Our minds are constantly trying to bring God down to our level rather than letting him lift us into levels of which we were not previously capable. This is as true in life as it is in art. Thus we love within the lines experience has drawn for us, we create out of impulses that are familiar and, if we are honest with ourselves, exhausted. What might it mean to be drawn into meanings that, in some profound and necessary sense, shatter us? This is what it means to love. This is what should mean to write one more poem. The inner and the outer urgency of it, the mysterious and confused agency of it. All love abhors habit, and poetry is a species of love.

Sober Mercies: How Love Caught Up With A Christian Drunk by Heather Kopp—Written by a friend of mine, this is a tender, profound memoir that I dip into like sliding into a pool on a warm day.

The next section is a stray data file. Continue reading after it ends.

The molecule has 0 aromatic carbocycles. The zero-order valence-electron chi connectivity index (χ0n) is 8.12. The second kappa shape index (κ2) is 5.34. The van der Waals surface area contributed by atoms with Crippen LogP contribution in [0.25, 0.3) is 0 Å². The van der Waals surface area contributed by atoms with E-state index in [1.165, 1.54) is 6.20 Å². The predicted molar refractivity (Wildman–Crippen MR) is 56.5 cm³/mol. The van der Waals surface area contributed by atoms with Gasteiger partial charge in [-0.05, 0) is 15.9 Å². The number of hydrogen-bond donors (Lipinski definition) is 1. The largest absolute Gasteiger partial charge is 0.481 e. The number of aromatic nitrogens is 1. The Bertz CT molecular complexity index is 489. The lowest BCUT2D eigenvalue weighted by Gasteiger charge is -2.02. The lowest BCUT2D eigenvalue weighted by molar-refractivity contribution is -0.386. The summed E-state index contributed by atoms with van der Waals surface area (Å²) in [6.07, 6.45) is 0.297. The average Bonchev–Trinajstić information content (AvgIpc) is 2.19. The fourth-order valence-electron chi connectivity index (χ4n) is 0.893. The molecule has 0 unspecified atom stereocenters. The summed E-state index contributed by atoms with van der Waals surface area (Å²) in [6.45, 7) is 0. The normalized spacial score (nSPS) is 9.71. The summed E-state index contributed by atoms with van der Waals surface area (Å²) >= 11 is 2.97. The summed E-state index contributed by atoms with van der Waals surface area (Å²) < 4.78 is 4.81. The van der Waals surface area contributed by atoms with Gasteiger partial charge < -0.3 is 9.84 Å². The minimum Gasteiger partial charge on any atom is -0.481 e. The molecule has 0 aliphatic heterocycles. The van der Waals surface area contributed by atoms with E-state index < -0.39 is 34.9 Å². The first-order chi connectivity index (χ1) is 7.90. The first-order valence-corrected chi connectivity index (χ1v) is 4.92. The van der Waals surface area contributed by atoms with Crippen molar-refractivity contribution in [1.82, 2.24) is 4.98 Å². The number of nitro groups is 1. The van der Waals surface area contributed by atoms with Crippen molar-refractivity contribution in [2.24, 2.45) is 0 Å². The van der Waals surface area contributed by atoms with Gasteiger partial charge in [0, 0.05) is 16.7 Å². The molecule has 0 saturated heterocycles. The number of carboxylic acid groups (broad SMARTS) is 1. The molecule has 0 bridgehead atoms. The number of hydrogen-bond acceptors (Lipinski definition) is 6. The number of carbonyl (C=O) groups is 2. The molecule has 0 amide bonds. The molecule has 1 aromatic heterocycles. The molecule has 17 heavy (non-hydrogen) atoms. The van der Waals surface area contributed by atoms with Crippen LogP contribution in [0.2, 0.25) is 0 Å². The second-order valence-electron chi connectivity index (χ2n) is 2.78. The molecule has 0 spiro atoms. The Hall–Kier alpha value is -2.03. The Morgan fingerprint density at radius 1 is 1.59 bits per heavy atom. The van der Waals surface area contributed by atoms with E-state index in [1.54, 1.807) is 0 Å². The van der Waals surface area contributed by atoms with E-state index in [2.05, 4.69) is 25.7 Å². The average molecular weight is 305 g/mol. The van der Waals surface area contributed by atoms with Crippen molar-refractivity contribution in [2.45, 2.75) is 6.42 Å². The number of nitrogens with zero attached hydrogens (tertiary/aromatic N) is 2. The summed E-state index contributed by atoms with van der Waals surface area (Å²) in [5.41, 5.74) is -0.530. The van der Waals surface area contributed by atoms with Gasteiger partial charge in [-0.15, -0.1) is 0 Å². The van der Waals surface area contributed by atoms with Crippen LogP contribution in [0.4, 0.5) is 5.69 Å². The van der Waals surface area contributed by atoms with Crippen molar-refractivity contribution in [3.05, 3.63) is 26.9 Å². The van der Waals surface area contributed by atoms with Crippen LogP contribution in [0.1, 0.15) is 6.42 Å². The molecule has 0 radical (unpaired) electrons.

A Darker Place by Laurie King—I needed some good mind candy. Laurie King is a favorite in that department, and I discovered a book of hers that I haven’t read. This one is about cults and religious extremism. Fun read, especially given my calling.

Canyon Road: A Book of Prayer—This is a beautiful collection of prayers that I came across because of Christy Tennant Krispin‘s recommendation. I’m enjoying leafing through them gently.

On My Nightstand:

The Year of Magical Thinking by Joan Didion—still, yes. I’ll get to it

I’ve got one other Laurie King novel in my Kindle cue, and few other books-to-read related to my writing, but the nightstand is thankfully fairly bare (my floors and bookshelves are another story.)

TV & Movies: